Elisabeth Zimmerman—who played one of my favorite characters in CATCO’s wonderful 2013 production of The 25th Annual Putnam County Spelling Bee—is entertaining as Heidi, to the extent that the thinly written role allows her to be. However, Annie Huckaba never quite gels as Susan, instead coming off as a caricature of playful quirkiness.

As for the men, Bradley Johnson is tastefully flamboyant as Hunter, while Jonathan Collura balances him out nicely as the more down-to-earth Jeff. It’s only in the later stages of the play that I begin to think Collura’s Jeff should have shown more passion for their shared project from the beginning. Maybe then the argument that arises late in Act 2 would be more convincing.

Truthfully, though, it’s unfair to blame the actors for anything that happens in Act 2.

The act didn’t even exist when the musical first opened, having been written to explain how the show and its creators changed as it moved to off-Broadway and finally to Broadway itself. Watching the second act in Studio Three, I quickly decide that adding it was a mistake.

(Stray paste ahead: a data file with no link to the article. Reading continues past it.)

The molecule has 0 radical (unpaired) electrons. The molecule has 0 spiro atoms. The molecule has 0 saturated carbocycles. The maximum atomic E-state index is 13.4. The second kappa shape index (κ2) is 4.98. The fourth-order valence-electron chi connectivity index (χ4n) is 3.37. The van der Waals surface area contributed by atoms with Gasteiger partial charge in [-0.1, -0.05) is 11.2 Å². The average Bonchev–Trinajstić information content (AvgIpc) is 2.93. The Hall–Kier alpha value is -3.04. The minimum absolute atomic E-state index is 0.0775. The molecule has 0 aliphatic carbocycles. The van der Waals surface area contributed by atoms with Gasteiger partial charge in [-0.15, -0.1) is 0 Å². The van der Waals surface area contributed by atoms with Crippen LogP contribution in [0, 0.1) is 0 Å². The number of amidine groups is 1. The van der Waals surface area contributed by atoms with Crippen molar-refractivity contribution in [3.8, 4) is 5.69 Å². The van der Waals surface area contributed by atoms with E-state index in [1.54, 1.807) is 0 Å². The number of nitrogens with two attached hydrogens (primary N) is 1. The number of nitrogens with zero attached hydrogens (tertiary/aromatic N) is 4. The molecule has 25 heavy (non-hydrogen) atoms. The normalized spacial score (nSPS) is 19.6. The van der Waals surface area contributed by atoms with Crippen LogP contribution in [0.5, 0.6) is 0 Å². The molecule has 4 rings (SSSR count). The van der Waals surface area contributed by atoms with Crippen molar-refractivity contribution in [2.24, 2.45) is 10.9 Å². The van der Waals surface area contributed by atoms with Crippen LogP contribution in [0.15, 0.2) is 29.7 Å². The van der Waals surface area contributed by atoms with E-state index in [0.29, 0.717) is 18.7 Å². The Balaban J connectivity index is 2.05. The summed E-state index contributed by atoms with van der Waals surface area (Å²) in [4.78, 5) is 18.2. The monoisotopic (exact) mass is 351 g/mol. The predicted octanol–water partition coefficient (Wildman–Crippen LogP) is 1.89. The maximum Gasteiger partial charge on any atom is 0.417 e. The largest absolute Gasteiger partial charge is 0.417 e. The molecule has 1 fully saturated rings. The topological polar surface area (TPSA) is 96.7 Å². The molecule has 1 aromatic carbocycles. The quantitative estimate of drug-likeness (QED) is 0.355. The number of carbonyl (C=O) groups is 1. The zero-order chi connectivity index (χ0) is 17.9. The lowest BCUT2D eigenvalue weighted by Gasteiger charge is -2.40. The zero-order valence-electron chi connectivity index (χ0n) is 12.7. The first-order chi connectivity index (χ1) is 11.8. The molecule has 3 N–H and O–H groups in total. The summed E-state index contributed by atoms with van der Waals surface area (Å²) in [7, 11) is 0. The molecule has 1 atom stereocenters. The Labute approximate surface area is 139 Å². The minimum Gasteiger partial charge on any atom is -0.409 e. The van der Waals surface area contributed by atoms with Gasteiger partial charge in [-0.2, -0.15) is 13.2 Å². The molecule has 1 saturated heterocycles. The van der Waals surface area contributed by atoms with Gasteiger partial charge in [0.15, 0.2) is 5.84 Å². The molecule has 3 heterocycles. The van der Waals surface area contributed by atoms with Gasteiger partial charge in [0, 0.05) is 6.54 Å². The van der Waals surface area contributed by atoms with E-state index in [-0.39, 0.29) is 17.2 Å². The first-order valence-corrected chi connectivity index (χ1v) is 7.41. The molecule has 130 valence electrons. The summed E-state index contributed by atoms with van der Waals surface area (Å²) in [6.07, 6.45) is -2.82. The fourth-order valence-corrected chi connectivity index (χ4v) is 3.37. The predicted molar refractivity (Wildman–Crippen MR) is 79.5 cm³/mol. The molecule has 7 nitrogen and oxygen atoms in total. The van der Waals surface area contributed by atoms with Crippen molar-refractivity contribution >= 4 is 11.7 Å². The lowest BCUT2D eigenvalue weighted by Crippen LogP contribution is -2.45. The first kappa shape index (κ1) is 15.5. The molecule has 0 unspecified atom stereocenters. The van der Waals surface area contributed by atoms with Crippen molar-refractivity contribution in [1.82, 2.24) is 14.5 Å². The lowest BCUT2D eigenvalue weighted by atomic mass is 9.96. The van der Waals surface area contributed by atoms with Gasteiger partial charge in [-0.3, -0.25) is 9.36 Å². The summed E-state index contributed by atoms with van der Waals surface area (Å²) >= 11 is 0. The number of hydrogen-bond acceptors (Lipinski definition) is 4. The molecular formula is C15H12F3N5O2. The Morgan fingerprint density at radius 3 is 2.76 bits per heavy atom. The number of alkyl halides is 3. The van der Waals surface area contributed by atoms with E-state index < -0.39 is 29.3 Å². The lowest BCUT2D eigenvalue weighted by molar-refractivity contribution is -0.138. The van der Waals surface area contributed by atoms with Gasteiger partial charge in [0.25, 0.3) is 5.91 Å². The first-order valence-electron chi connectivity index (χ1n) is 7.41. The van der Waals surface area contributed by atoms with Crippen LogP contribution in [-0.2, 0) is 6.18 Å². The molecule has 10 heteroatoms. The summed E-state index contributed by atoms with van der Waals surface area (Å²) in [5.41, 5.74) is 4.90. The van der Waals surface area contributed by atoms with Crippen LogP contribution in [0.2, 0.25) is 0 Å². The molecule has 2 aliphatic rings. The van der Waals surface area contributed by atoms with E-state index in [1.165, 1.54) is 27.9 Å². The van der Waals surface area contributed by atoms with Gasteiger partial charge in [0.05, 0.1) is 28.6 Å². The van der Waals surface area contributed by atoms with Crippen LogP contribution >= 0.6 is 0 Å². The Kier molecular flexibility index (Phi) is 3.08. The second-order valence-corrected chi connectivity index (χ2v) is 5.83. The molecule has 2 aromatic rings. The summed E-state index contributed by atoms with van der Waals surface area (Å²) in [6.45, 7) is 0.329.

And I’m not alone, judging from the audience’s reaction. Even the four biggest laughers are noticeably quiet as Jeff, Hunter, Susan and Heidi argue endlessly about whether they’ll ever get the show to Broadway and whether all of them will still be on board if and when it gets there.

Finally, Hunter suggests it’s time to bring the elongated show to an end, noting, “We can’t keep adding everything that happens to us.” It’s a brilliant insight, though it’s hard not to wish it had occurred to him about half an hour earlier.

Then again, I’m hardly in a position to throw that particular stone. It’s now been days since I saw the show, and I can’t find a way to finish this review, which already has dragged on for way too long.

Should I mention that, while watching the show, I kept thinking Zimmerman was playing Susan because she reminded me so much of the short-lived Seinfeld character of the same name? No, chances are no one else will make the connection, and really, who cares?

I guess I should just finish by addressing the all-important question: Will you enjoy the show? Maybe, maybe not. The creators themselves admit it won’t appeal to everyone, declaring in the finale that they’d rather be “nine people’s favorite thing than 100 people’s ninth-favorite thing.”

It should be obvious by now that [title of show] isn’t my favorite thing, my ninth-favorite thing or even my 90th-favorite thing. But who knows? Maybe it will be your favorite thing—at least until the second act.

CATCO is presenting an open-ended run of [title of show] in Studio Three of the Riffe Center, 77 S. High St. Show times are 8 p.m. Thursday-Sunday and 2 p.m. Sunday. Running time: 2 hours, 10 minutes (including intermission). Tickets are $35, $180 for a reserved table of four; a limited number of $15 student tickets will be available two hours before curtain. 614-469-0939 or catco.org.